It's a culture-war classic. A federal district judge in Wisconsin has ruled that the congressionally-mandated National Day of Prayer is unconstitutional. Judge Barbara Crabb said that "In this instance, the government has taken sides on a matter that must be left to individual conscience." The lawsuit was brought about by the Wisconsin-based Freedom From Religion Foundation, which praised the decision as a "sweet victory." Will the ruling stand?

  • People Really Shouldn't Be Angry About This writes Steve Benen at The Washington Monthly: "For all the recent talk about 'big government,' federal 'intrusion,' and getting back to American traditions in line with the Founding Fathers, conservatives should find an official annual prayer day for the nation pretty offensive. It's an entirely modern creation -- the NPD was established in 1952, and set as the first Thursday in May in 1988 -- and Thomas Jefferson and James Madison explicitly rejected state-sponsored prayer days."
  • It's a Pretty Questionable Ruling, writes Eugene Volokh at Volokh Conspiracy: "I find this hard to reconcile with the logic of Marsh v. Chambers (1983), which upheld legislative prayers on the grounds that they go back to the founding of the nation; official proclamations of days of prayer, thanksgiving, and even fasting are just as firmly rooted. The opinion tries to distinguish those proclamations from the National Day of Prayer, but I don’t see the distinctions as having constitutional significance. And while it’s true that Thomas Jefferson refused to issue such proclamations, he was something of an outlier on this; and while James Madison expressed opposition to such proclamations at one point, he nonetheless issued them."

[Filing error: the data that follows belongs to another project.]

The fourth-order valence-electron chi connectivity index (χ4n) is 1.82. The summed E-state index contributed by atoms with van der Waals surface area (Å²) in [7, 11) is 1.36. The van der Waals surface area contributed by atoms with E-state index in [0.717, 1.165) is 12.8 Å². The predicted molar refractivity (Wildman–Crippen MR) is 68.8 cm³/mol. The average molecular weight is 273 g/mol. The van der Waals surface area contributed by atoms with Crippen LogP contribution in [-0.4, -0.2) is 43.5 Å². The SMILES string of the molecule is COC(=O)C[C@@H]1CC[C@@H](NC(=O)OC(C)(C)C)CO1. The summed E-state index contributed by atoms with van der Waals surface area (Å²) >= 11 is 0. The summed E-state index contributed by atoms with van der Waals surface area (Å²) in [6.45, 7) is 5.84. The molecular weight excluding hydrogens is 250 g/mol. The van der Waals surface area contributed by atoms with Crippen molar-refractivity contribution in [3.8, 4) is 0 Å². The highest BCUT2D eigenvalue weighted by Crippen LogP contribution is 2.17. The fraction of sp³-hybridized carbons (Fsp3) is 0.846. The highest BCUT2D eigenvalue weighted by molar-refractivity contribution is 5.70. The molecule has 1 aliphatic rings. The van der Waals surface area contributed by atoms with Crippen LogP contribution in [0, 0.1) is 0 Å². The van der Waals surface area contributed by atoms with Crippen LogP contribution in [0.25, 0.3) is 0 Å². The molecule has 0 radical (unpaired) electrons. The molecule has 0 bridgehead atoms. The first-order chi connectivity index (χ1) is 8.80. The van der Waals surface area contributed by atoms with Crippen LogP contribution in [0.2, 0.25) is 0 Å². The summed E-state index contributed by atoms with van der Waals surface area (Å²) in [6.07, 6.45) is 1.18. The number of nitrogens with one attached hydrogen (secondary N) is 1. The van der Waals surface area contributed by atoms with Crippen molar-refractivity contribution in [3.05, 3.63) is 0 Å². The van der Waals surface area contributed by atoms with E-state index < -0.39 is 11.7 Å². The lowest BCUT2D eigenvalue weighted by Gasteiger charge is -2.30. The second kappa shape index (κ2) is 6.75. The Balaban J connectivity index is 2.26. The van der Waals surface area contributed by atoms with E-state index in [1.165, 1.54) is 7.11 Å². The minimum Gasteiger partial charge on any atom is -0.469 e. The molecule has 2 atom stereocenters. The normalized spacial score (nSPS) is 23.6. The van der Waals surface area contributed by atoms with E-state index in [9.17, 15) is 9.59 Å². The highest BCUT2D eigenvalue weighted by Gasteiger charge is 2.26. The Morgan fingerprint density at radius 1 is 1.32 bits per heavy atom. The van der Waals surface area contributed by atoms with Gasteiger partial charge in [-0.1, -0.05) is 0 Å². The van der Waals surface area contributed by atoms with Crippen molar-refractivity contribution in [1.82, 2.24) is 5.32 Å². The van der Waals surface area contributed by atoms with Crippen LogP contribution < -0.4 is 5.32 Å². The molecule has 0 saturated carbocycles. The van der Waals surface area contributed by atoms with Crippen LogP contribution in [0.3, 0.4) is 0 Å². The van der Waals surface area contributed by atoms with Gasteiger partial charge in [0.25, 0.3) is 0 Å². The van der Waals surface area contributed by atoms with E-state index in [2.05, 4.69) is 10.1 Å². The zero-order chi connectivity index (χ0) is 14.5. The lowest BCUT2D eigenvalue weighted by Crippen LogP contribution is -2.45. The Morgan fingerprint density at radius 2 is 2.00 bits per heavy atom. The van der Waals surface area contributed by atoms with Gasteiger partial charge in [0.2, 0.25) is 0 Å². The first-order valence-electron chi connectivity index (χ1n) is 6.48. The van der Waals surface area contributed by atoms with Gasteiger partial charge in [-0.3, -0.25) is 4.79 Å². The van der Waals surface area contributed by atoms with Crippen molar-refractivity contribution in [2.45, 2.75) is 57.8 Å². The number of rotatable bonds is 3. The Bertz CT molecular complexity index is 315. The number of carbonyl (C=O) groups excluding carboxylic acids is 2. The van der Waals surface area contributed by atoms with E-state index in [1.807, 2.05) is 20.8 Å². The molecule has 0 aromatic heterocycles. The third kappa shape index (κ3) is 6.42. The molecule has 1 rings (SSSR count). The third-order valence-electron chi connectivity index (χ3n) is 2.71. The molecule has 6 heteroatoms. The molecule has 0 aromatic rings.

• Prayer Day Just Rubs Atheists the Wrong Way, writes Bill Egnor at Fire Dog Lake: "There are a lot of things in our society that are like sandpaper on the skin of atheists. One of them is the National Day of Prayer. Every year on the first Thursday of May, the President issues a proclamation urging the people of the United States to pray. For those with a faith that involves prayer this seems pretty innocuous, but it is a real thumb in the eye for citizens without a faith or who don’t have prayer as part of their religious tradition... The government should not be involved in the practice of religion at all."
  • It Probably Won't Stand Anyway, writes Ed Brayton at Science Blogs: "The ruling was made on summary judgment, which means that both sides agreed on the facts of the case and proceeded to the judge's ruling without a trial. Don't get too excited; I fully expect it will get reversed on appeal, by the Supreme Court if not by the 7th Circuit."